It’s been a wake-up call for all of us to say the least, in more ways than one. As Scott mentioned above, no one wants to “plan” for worst case scenarios but this just proves how important it is. We certainly didn’t experience the same fears on the level that Scott did, but we also worried about the uncertainty of Scott’s health and the outcome. We are not unique from any other small office, but we are most definitely in a different situation than a large corporation that has the luxury of having multiple staff managing one department, or has multi-layered management teams. We are unique in the fact that Scott works remotely from the two of us, which adds another level of complexity (although this hasn’t prevented us from forming a work-family bond). 
The one thing this has proven to us is how important it is to have a plan and procedures in place to prepare for the worst, for all of us, not just Scott. It was him this happened to but what would we do if Lori, our sole payroll person, goes on sick leave for example? Communication and planning now take on a whole new meaning for a small team. Things that we had to think about include:

  • What was Scott working on? Are there any deadlines for these tasks/projects? 
  • Who is going to take over a task?
  • Who makes decisions in Scott’s absence?
  • How is confidential information handled? 
  • How can we ensure access/sharing of documents? 
  • Do we have emergency contacts for family members?
  • Are we properly setup for online banking & backup signing authorities?
  • Should we be more prepared for “remote” access in an emergency?

To use an example of a disruption while Scott was on medical leave, getting the data for the lumber price trends is a monthly task only he is in charge of. Who does he contact? Would these sources even share the data with someone else? Do you need to be an expert in the lumber industry to ask the right questions? On another note, had any issues arisen in the HT Program who has the authority to make decisions? Do we have all the documents we need and are they all stored in the cloud, so they are accessible?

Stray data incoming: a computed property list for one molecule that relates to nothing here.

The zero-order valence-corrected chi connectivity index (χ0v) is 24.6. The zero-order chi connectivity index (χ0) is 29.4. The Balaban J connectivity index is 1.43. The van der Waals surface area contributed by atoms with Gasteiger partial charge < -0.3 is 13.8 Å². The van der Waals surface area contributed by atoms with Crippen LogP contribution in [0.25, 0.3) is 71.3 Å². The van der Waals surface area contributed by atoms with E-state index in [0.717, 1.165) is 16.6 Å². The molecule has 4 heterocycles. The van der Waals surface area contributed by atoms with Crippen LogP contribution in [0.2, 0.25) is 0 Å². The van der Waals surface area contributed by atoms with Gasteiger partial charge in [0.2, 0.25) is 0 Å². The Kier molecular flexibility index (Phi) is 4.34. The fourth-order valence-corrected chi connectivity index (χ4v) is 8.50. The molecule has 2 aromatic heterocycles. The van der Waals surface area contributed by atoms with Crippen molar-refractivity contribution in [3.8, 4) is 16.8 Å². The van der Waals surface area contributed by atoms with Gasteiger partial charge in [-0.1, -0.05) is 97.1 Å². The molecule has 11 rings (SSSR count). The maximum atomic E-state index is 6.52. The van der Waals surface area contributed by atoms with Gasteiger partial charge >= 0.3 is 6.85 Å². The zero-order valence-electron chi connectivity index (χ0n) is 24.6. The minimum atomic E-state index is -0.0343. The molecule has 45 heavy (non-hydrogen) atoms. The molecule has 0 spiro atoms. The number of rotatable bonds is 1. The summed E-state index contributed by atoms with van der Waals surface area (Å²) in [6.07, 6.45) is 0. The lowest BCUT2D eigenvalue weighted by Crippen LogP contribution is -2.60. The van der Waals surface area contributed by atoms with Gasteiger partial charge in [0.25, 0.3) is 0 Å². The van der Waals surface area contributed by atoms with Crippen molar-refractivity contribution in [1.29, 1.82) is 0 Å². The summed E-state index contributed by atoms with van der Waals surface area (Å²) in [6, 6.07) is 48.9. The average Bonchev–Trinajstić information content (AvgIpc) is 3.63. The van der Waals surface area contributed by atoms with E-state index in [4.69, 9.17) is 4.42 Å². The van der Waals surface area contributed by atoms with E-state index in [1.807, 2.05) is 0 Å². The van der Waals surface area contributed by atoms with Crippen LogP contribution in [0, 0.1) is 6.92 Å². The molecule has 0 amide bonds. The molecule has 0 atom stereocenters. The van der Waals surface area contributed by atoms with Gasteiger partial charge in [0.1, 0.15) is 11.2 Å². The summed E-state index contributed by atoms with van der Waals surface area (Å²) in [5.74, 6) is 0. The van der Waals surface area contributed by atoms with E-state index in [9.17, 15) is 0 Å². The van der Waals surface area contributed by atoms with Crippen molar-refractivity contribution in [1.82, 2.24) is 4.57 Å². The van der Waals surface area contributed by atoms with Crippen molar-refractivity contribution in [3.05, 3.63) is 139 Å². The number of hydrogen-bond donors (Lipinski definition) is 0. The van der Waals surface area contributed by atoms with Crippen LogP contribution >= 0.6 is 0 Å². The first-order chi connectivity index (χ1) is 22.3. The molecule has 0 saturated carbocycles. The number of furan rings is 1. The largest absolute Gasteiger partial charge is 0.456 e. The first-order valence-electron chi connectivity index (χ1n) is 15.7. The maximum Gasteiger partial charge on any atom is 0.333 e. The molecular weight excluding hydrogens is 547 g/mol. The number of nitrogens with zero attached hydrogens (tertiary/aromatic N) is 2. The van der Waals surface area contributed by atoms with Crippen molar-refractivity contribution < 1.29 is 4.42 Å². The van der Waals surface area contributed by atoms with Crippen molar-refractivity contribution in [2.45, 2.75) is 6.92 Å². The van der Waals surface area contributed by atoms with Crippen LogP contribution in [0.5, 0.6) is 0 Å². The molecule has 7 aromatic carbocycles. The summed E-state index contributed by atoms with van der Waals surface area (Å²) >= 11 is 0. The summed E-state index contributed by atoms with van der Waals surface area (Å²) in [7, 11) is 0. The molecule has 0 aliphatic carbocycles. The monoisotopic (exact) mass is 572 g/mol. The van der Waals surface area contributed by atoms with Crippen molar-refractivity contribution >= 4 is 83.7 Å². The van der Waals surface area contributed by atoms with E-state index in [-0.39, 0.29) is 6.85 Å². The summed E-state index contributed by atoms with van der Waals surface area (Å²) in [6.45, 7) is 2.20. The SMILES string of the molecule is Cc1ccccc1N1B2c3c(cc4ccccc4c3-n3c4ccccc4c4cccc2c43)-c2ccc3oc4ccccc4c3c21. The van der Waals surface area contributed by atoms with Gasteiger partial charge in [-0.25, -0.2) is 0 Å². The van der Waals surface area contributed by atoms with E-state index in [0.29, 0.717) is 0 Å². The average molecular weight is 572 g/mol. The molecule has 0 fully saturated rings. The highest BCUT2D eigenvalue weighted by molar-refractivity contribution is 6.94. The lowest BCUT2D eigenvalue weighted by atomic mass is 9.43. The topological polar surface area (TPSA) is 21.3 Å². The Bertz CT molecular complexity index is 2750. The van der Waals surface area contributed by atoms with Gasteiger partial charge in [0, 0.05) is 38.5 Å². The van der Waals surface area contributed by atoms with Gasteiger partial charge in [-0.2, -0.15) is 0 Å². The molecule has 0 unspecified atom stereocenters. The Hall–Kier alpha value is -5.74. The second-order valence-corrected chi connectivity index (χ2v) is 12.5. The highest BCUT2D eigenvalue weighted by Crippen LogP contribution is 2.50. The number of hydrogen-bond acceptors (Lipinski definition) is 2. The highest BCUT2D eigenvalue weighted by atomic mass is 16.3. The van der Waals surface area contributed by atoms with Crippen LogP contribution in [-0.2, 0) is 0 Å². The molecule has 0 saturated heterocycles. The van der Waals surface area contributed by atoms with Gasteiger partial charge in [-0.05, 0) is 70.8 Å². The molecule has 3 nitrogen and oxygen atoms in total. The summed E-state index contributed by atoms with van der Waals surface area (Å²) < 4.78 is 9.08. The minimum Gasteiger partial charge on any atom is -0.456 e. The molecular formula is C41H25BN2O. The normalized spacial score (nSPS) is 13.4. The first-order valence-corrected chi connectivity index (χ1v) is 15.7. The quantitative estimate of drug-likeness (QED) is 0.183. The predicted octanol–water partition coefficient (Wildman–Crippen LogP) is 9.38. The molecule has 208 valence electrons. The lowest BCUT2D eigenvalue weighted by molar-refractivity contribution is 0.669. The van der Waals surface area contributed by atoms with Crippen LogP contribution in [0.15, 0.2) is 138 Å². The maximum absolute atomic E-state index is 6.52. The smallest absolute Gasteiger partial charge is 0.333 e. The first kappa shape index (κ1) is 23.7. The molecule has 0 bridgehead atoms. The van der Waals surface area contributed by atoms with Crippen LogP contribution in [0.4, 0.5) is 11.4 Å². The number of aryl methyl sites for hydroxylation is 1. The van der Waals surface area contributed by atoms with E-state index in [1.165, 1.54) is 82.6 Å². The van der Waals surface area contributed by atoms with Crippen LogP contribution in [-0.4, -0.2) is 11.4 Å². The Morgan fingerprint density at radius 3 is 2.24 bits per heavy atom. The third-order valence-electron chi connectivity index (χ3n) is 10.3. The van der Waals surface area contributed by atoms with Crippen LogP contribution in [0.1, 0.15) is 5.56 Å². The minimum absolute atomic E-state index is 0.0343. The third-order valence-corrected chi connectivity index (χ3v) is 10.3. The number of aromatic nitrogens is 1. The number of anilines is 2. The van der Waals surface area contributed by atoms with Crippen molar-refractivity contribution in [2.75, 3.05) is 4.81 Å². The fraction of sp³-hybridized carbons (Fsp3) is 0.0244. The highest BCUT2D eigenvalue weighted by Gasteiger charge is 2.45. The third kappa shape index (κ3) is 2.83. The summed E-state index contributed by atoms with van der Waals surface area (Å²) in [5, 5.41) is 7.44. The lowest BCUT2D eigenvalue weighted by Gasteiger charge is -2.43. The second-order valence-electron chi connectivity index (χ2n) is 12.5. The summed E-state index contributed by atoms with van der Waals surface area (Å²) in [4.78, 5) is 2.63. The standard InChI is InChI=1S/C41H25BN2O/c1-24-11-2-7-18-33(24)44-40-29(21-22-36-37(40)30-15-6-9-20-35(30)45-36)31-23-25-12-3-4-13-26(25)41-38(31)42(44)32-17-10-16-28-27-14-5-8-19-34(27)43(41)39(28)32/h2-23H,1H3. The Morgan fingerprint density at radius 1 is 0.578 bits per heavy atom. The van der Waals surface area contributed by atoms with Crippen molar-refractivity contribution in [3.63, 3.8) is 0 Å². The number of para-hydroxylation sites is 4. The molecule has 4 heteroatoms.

When this wake-up call came in, we immediately felt we needed to become the gatekeepers at Scott’s door. We literally had to heavy hand him into telling us who he had outstanding issues with that needed to be advised to “leave him alone” for a while. Initially, we felt that he should be shielded from everything work related, email and telephone alike. Then as time passed, knowing how bored he would be, we felt that some phone calls and lite-duty work might help keep his mind off of things. This brings us to a struggle that we still face: the fear of causing stress and that he’s going to overdo it too quickly now that he’s back. How much do we share with him as he returns to active duty? How many tasks and projects can we remind him of? 

These conversations are not pleasant, but take it from us it’s a conversation worth having. Most of us prepare for these emergencies with our families, yet we seem to take for granted that we are just going to continue to show up at the 
office/plant every day until we PLAN to retire. We’re fortunate that this was an “awakening” moment and that Scott is on the mend. We now have an opportunity to plan for the future, and we think you should too.